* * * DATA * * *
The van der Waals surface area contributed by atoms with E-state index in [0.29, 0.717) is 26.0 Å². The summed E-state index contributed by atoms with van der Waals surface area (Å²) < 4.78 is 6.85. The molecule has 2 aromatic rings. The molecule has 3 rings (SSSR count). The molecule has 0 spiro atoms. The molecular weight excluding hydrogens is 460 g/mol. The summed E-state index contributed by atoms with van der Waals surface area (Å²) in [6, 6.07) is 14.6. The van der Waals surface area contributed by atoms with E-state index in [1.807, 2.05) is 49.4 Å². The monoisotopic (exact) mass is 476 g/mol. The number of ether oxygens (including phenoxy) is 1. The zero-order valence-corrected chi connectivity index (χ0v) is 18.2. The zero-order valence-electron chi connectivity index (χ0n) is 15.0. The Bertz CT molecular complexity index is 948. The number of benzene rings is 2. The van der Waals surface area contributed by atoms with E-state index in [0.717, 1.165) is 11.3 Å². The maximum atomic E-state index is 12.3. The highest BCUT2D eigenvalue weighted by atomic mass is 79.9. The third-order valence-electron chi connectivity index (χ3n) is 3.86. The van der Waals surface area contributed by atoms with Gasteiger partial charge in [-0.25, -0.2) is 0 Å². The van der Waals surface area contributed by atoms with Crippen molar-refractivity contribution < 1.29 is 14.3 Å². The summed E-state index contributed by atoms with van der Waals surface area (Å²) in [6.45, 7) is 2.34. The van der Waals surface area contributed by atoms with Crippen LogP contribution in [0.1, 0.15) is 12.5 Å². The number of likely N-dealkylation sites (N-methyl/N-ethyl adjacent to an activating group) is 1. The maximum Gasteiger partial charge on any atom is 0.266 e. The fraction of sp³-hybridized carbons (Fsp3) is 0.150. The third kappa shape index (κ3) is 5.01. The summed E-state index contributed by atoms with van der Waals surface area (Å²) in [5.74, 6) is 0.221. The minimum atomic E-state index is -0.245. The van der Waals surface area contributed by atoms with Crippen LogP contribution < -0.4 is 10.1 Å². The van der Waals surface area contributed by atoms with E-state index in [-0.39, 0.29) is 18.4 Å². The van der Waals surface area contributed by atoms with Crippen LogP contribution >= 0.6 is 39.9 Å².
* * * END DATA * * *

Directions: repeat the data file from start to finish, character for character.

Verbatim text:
The van der Waals surface area contributed by atoms with E-state index in [0.29, 0.717) is 26.0 Å². The summed E-state index contributed by atoms with van der Waals surface area (Å²) < 4.78 is 6.85. The molecule has 2 aromatic rings. The molecule has 3 rings (SSSR count). The molecule has 0 spiro atoms. The molecular weight excluding hydrogens is 460 g/mol. The summed E-state index contributed by atoms with van der Waals surface area (Å²) in [6, 6.07) is 14.6. The van der Waals surface area contributed by atoms with E-state index in [1.807, 2.05) is 49.4 Å². The monoisotopic (exact) mass is 476 g/mol. The number of ether oxygens (including phenoxy) is 1. The zero-order valence-corrected chi connectivity index (χ0v) is 18.2. The zero-order valence-electron chi connectivity index (χ0n) is 15.0. The Bertz CT molecular complexity index is 948. The number of benzene rings is 2. The van der Waals surface area contributed by atoms with E-state index in [0.717, 1.165) is 11.3 Å². The maximum atomic E-state index is 12.3. The highest BCUT2D eigenvalue weighted by atomic mass is 79.9. The third-order valence-electron chi connectivity index (χ3n) is 3.86. The van der Waals surface area contributed by atoms with Gasteiger partial charge in [-0.25, -0.2) is 0 Å². The van der Waals surface area contributed by atoms with Crippen molar-refractivity contribution < 1.29 is 14.3 Å². The summed E-state index contributed by atoms with van der Waals surface area (Å²) in [6.45, 7) is 2.34. The van der Waals surface area contributed by atoms with Crippen LogP contribution in [0.1, 0.15) is 12.5 Å². The number of likely N-dealkylation sites (N-methyl/N-ethyl adjacent to an activating group) is 1. The maximum Gasteiger partial charge on any atom is 0.266 e. The fraction of sp³-hybridized carbons (Fsp3) is 0.150. The third kappa shape index (κ3) is 5.01. The summed E-state index contributed by atoms with van der Waals surface area (Å²) in [5.74, 6) is 0.221. The minimum atomic E-state index is -0.245. The van der Waals surface area contributed by atoms with Crippen LogP contribution < -0.4 is 10.1 Å². The van der Waals surface area contributed by atoms with E-state index in [-0.39, 0.29) is 18.4 Å². The van der Waals surface area contributed by atoms with Crippen LogP contribution >= 0.6 is 39.9 Å².